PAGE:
Agreement in Principle: Frew vs. Hawkins

On April 5, Texas House and Senate leaders announced an agreement in principle to settle finally the 14-year-old Medicaid lawsuit known as Frew vs. Hawkins . The class action lawsuit, originally filed in 1993, alleged numerous, serious failings in the state's efforts to ensure all children enrolled in Medicaid were receiving appropriate preventive and specialty care services available to them via the federally-required Early Periodic Screening Diagnosis and Treatment Act (EPSDT). These services are known in Texas as "Texas Health Steps." In 1995, the state and plaintiffs negotiated a consent decree to resolve the case. However, within a few years the state challenged plaintiffs' right to enforce the decree, compelling the case back to the federal courts, including two state appeals to the Supreme Court. At each juncture, the federal courts sided with the plaintiffs. The settlement was announced just days prior to the case returning to Federal District Judge William Wayne Justice to rule on the final Corrective Action Plans.

On April 9, Judge Justice reviewed the proposed agreement, some elements of which will continue to be negotiated over the next several weeks. In June, Judge Justice will again review the agreement and the funding that accompanies it. The agreement is subject to his final approval and oversight.

Legislative leaders and lawyers for plaintiffs in the case recognized that dwindling physician participation in Medicaid has left many of the program's recipients without a medical home, and that means increased costs to the state and poorer health care for Medicaid patients. A 2006 Texas Medical Association survey found that only 38 percent of Texas physicians accept all new Medicaid patients, down from 67 percent in 2000.

The agreement allocates $707 million in state general revenue ($1.8 billion in state and federal funds combined) to increase physician and dental reimbursement rates, improve outreach and education to Medicaid-enrolled families, and improve the availability of medical and dental services in rural and border regions of the state. Since the agreement is still being fine tuned, a detailed document has not been published. However, what is known is that the agreement will allocate significant new monies to improve physician and dental reimbursement rates - the largest increases in nearly 15 years. Specifically, the agreement allocates:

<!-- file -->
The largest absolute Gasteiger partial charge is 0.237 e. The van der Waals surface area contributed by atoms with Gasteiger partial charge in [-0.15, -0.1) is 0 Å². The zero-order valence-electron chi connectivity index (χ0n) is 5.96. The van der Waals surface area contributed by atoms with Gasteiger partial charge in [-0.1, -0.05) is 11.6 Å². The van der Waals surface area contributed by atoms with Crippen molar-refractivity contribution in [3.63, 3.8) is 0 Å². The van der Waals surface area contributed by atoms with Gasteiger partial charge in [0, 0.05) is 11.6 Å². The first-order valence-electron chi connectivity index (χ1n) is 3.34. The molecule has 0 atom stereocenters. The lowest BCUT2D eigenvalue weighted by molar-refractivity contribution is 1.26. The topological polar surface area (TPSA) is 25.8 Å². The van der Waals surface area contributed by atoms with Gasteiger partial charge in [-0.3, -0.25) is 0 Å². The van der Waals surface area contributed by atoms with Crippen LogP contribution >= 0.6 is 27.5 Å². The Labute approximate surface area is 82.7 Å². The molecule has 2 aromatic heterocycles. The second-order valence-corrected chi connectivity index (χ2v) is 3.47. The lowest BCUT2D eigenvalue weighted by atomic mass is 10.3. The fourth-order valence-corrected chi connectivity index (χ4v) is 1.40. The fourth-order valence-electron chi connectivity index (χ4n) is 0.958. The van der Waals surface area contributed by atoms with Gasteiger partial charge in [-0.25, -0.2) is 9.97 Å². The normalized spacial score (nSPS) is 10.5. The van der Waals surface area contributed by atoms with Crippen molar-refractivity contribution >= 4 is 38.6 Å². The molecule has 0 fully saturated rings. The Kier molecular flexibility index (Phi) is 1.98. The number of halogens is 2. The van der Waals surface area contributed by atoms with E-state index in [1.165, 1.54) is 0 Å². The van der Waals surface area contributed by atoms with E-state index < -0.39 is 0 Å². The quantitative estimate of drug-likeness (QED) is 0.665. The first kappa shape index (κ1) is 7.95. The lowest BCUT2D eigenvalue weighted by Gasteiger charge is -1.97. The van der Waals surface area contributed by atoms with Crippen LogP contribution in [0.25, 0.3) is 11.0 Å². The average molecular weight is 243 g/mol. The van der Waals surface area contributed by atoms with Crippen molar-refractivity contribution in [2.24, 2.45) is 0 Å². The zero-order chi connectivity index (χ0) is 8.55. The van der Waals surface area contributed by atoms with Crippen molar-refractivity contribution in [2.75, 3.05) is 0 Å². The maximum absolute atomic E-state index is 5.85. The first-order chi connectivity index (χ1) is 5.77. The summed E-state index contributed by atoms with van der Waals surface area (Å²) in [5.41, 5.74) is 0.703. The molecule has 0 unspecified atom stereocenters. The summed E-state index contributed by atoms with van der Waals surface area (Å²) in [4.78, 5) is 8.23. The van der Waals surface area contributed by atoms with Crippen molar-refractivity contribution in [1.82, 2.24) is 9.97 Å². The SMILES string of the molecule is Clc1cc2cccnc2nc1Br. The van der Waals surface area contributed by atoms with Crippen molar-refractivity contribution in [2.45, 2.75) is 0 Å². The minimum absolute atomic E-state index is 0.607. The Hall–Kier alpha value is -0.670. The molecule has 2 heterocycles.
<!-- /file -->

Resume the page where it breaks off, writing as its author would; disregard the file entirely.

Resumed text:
• $203 million to fund a 25-percent increase in physician reimbursement
  • $50 million for targeted rate increases for physician subspecialists
  • $258.7 million to fund a 50-percent increase in dental reimbursement rates
  • $150 million to implement "strategic medical and dental initiatives." This part of the agreement is still being negotiated, but lawmakers indicate that the monies will be used to fund such efforts as mobile dental clinics in underserved communities, loan forgiveness programs for physicians and dentists who agree to practice in underserved areas, and/or improved funding for physician training and graduate medical education.
  • $45 million to fund outreach, family and physician education, transportation initiatives, a toll-free hotline, and other components of the Corrective Action Plans agreed to in 1995

To fund the agreement, lawmakers used $240 million already allocated within House Bill 1, the 2008-2009 appropriations act, to fund physician and dental rate increases. The remaining $466 million will be paid for by applying an across-the-board funding reduction of .59 percent to all ten articles within the budget. However, it is expected that the appropriations conference committee will further establish parameters on how agencies may allocate the reduction.

To advise the state on how best to allot the monies for physician rate increases, at TMA's request, the Health and Human Service Commission is reconstituting the Physician Payment Advisory Committee (PPAC), which is composed of primary and specialty care physicians from across Texas. PPAC is expected to convene its first meeting in early June. A final roster is not yet approved, but all major state specialties will be represented.

To assure that physicians participating in Medicaid HMOs benefit from the rate increases as well, TMA has requested that health plans be required to pass any rate increases directly to physicians without any administrative deduction or withhold.

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